Life can be very random.
One minute, you think it’s going to be a quiet day with a few errands here and there. The next minute you find a dog biting your trouser leg as you try to eat lunch. Or you find yourself standing in a line to get into a nightclub at midnight. This is to say that, yes, I have been that guy standing in line for the club wearing a suit more times than I’d like to admit.
For reasons like this, I’ve given up on trying to baby my clothes. Which isn’t to say I don’t look after them, I just don’t necessarily let what I’m wearing hinder me from getting on with the sometimes random events of my day to day. Especially when it comes to tailoring.
According to those who got me into clothing (thereby cursing me for life), tailoring is meant to be an elegant powerbase from which a man can draw authority and respect. That never really appealed to me. I just wanted to look like those Jazz musicians I’d seen grainy pictures of, and a suit seemed like the best way to go about it. As time went on, I began to be aware of the limitations of wearing a suit in the traditional sense with a shirt and tie. For one, when you’re doing it as an 18 year old student and all your friends are rocking about in full Nike gear, you stand out and not always in the best way. Also a lot of people still feel that a suit is really meant for business only, which also doesn’t sound very interesting. So I've learned that to make a suit both relevant and fun to wear, is to subvert its expectations by simply living in it.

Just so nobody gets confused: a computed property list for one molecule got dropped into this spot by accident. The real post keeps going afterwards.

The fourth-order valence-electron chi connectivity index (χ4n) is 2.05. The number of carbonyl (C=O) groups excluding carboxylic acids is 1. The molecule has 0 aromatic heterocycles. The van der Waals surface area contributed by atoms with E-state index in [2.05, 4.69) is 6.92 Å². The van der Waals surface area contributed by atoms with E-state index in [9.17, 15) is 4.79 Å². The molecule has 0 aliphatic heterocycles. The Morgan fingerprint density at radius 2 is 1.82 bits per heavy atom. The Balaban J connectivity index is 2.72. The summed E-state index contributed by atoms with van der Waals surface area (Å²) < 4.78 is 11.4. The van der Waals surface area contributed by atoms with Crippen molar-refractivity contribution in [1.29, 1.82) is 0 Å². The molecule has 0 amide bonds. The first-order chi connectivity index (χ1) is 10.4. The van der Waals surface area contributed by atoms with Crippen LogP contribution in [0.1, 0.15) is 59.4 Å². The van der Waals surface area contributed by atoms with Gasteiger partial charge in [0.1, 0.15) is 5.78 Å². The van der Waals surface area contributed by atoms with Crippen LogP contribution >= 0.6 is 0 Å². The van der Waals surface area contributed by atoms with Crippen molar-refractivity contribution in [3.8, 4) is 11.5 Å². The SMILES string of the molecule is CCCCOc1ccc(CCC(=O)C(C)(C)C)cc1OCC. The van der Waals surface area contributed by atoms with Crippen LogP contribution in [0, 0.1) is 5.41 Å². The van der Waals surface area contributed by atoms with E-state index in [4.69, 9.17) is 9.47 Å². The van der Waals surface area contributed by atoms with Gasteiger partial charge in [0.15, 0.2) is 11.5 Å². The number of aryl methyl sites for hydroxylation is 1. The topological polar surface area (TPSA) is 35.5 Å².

This is what I like about the Games Suit. With a relaxed silhouette that takes its cues from mid century tailoring - think of the kind Swiss sculptor Giacometti was fond of wearing - it's full in the body and leg making it an easier suit than most to throw on at a whim.
It’s made for living and random turns of events. It’s freeing not having to worry about someone spilling a Cuba Libre (a rum and coke basically) on your lapel, a mud mark on the knee of your trousers after crawling through a bush trying to find your keys, or the teeth marks of a dog left on the sleeve of your jacket (the Games suit is highly recommended for anyone with pets or children).
You can take a passing glance at these things, shrug your shoulders and keep on about your business. Most importantly, IT CAN GO IN THE WASHING MACHINE! Revolutionary.
Clothes like this usually belong to the utilitarian style of work jackets, army fatigues and denim, so it's a relief to have something that so perfectly straddles the line.
This season, the double breasted version of the Games jacket - the MK. III - makes its return as a full suit in a soft corduroy available in either both an elk brown or a washed navy.